Venglos had taken his native Czechoslovakia to the quarter-finals of the World Cup, and was heralded as a master sports scientist, a man who was ready to bring academic ideas to a new culture.
But he was mistaken if he thought that his background would afford him respect.
"His appointment caught everyone by surprise," said McGrath. "Because, to put it bluntly, no one had ever heard of the man."
Venglos was a football man, and yet the fact he had featured on the sport's biggest stage just a month earlier was an irrelevance. It may be the world's most global sport, but football is capable of being more insular than any other.
And this is the scene that Jim McGuinness is entering. He may not be going to work with senior pros who have seen numerous managers come and go; liaising with the youth section of the club is a different animal.
Nevertheless, one thing is certain. He will be 'Jim Who?' to the fresh-faced kids that he will be working with. Everything that he's done in GAA will, effectively, count for nothing.
There has been no fanfare in Scotland over his appointment, and some senior members of the Celtic coaching staff only learned of his recruitment when they heard it on the news yesterday morning. In a club of Celtic's size, he's just another cog in the wheel.
He will spend two or three days a week in the academy at Lennoxtown, dealing with players under the age of 20.
As a performance consultant, it's understood that a big part of his role will be using his motivational skills and one-to-one nous to evaluate the cubs that are on the verge of stardom.
With his masters in sports psychology from Liverpool's John Moores University, he will be looking to get into the players' heads.
Chances are, he might find it slightly more difficult than in Donegal.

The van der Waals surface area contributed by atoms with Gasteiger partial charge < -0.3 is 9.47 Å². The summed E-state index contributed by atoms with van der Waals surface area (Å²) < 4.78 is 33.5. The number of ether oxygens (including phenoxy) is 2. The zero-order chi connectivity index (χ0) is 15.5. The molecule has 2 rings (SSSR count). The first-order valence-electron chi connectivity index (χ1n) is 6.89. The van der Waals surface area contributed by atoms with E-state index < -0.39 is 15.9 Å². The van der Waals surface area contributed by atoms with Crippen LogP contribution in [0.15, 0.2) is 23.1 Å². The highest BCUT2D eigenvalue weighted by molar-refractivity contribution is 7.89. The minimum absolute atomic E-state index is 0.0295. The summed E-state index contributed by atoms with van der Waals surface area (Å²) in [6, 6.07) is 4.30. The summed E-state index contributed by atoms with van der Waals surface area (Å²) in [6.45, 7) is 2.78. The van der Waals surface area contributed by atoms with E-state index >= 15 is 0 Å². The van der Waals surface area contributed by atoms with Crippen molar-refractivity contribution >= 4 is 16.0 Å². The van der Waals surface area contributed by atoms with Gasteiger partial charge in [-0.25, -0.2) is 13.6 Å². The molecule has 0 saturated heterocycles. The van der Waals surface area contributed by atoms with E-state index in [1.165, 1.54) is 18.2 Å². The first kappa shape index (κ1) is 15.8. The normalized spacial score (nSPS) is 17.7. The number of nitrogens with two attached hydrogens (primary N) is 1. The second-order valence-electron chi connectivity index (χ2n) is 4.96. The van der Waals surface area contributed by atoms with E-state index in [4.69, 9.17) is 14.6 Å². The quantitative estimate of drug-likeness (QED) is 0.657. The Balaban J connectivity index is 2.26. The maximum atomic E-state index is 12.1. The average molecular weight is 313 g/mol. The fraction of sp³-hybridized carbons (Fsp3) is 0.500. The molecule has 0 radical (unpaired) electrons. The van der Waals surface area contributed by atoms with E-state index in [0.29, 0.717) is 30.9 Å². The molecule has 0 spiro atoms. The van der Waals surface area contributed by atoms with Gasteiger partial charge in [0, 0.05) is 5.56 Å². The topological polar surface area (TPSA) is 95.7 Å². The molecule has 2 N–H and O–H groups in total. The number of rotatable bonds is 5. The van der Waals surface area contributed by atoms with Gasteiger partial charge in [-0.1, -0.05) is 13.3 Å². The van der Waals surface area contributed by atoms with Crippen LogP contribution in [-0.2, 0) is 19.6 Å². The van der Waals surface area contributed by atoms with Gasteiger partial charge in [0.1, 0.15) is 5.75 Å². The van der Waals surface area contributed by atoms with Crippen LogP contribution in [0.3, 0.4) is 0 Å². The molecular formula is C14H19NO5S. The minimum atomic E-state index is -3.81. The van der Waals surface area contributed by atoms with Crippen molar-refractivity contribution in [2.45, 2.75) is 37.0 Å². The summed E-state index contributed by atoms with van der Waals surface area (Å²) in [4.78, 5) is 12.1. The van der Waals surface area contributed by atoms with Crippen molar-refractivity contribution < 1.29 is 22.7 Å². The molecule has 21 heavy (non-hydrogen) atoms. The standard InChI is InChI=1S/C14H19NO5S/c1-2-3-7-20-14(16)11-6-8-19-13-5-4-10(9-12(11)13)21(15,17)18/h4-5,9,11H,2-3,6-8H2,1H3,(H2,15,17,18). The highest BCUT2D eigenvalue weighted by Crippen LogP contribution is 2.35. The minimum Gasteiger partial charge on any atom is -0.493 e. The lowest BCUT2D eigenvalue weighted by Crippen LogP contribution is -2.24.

There tends to be a lot of self-serving guff written about the virtue of Gaelic footballers compared to their counterparts in professional soccer.
Nevertheless, there's no disputing the impact that the financial aspect can have on the mentality of impressionable kids coming through the ranks in a multi-million pound operation.
Often, the problem is not the player himself; it's the vultures who attach themselves to a rising star, planting ideas in their heads.
Right now, in Irish football circles, there's a lot of talk about a hotshot teenager who has someone looking for €1m for their signature. It's hardly a normal upbringing.
The boys at Celtic will not be on big bucks compared to their counterparts in some of the top Premier League academies, where the special ones can earn staggering six-figure sums before they even kick a ball for the first team.
Still, the SPL champions have some high earners on their books, and with youngsters like James Forrest and Tony Watt making waves, the academy boys will have an idea of what stardom can bring.
By all accounts, McGuinness performed miracles to take control of a directionless Donegal side and unite them behind a common cause.
In a sphere where it can sometimes be a case of every man for himself, he will have to vary his methods.
En route to the Sam Maguire, he made the decision to dispense with certain players from the panel, and it was easy for him to do so.
It's more complicated in the professional game, where the club have signed into a contract with the player. You have to face them even if you don't like them.
Pat Fenlon was appointed a year ago this month, and inherited a dressing-room packed with egos and questionable work ethics.
He tolerated them until the summer, instigated a clear-out, brought in his own men, and now they sit joint top of the table next to Celtic.
McGuinness doesn't have that control over recruitment. He will have to deal with the hand he's given, and work his magic from there.
In this environment, patience is the key.